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Saving America’s Alliances

The United States Still Needs the System That Put It on Top

Friends in need: U.S.–South Korean joint military drills in South Korea, March 2016 Kim Hong-Ji / Reuters

In his three years in office, U.S. President Donald Trump has aimed his trademark vitriol at a wide range of targets, both foreign and domestic. Perhaps the most consequential of these is the United States’ 70-year-old alliance system. The 45th president has balked at upholding the country’s NATO commitments, demanded massive increases in defense spending from such long-standing allies as Japan and South Korea, and suggested that underpaying allies should be left to fight their own wars with shared adversaries. Trump’s ire has been so relentless and damaging that U.S. allies in Asia and Europe now question the United States’ ability to restore itself as a credible security guarantor, even after a different president is in the White House.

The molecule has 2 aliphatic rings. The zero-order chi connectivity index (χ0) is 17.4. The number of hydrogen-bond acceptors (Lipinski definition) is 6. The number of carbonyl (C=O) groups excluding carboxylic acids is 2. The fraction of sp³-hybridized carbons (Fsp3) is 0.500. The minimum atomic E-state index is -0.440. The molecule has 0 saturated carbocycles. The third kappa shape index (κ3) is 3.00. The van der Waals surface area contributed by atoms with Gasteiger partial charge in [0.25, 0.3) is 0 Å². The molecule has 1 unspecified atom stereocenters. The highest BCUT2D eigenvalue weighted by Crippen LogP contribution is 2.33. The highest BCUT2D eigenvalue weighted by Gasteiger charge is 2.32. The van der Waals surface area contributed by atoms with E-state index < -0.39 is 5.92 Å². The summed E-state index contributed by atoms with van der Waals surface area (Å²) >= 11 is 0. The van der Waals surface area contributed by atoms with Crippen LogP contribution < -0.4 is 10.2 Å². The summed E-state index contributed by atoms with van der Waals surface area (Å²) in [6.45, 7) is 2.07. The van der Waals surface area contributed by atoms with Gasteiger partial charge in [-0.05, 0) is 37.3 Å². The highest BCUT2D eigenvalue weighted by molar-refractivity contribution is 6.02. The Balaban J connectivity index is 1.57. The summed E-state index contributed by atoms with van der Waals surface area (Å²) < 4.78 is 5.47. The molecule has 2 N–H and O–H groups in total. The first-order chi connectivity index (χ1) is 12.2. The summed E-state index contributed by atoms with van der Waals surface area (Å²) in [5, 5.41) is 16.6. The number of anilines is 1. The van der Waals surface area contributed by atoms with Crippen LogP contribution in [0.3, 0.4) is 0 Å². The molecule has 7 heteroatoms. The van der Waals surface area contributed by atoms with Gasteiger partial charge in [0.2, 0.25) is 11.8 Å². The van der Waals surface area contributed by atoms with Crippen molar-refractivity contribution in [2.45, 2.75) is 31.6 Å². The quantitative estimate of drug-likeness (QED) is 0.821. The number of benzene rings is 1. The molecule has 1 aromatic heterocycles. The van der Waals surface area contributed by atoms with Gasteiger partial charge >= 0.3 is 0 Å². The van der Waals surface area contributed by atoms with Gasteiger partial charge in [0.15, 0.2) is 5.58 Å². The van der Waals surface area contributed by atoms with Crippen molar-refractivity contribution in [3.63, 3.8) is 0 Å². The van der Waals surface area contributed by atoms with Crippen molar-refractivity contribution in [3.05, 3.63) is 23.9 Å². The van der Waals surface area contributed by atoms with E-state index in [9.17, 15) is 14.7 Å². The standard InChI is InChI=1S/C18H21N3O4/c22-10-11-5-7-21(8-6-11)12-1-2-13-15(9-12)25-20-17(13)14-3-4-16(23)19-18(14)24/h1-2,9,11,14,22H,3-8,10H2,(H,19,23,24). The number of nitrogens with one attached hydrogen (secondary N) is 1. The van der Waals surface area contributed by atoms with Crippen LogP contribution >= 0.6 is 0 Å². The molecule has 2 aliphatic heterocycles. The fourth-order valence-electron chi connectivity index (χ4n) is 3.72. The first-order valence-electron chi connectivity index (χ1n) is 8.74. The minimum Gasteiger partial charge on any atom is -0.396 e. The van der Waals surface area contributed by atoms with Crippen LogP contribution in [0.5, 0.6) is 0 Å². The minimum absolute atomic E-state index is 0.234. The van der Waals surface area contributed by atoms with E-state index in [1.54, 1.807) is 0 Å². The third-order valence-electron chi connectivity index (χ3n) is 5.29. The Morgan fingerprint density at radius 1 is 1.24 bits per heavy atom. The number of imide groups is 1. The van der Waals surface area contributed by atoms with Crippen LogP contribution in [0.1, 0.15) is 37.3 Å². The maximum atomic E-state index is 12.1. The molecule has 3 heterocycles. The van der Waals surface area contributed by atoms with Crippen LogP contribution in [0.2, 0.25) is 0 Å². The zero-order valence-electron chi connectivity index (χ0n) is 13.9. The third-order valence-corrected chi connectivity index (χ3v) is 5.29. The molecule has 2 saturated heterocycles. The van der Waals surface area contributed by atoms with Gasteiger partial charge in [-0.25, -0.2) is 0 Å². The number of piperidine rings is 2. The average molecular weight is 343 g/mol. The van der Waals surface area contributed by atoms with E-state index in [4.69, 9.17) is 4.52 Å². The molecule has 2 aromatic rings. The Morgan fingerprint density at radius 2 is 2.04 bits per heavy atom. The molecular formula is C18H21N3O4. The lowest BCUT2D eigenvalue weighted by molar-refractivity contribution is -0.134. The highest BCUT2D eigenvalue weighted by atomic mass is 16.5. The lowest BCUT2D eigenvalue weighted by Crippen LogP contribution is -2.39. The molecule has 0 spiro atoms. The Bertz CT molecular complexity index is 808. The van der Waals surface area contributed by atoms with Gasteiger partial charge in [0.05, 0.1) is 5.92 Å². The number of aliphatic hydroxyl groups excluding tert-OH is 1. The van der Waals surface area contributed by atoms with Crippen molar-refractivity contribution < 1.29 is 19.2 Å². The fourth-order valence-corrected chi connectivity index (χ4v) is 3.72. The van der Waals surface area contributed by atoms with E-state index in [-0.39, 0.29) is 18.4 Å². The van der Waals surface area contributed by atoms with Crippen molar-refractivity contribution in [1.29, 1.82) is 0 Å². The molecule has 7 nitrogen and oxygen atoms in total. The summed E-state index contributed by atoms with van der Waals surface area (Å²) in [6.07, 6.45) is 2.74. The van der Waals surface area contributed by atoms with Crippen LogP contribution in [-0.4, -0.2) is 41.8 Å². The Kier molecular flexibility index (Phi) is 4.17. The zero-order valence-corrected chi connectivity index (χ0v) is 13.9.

But the tattered state of the alliance system is not Trump’s doing alone. After decades of triumph, the United States’ alliances have become victims of their

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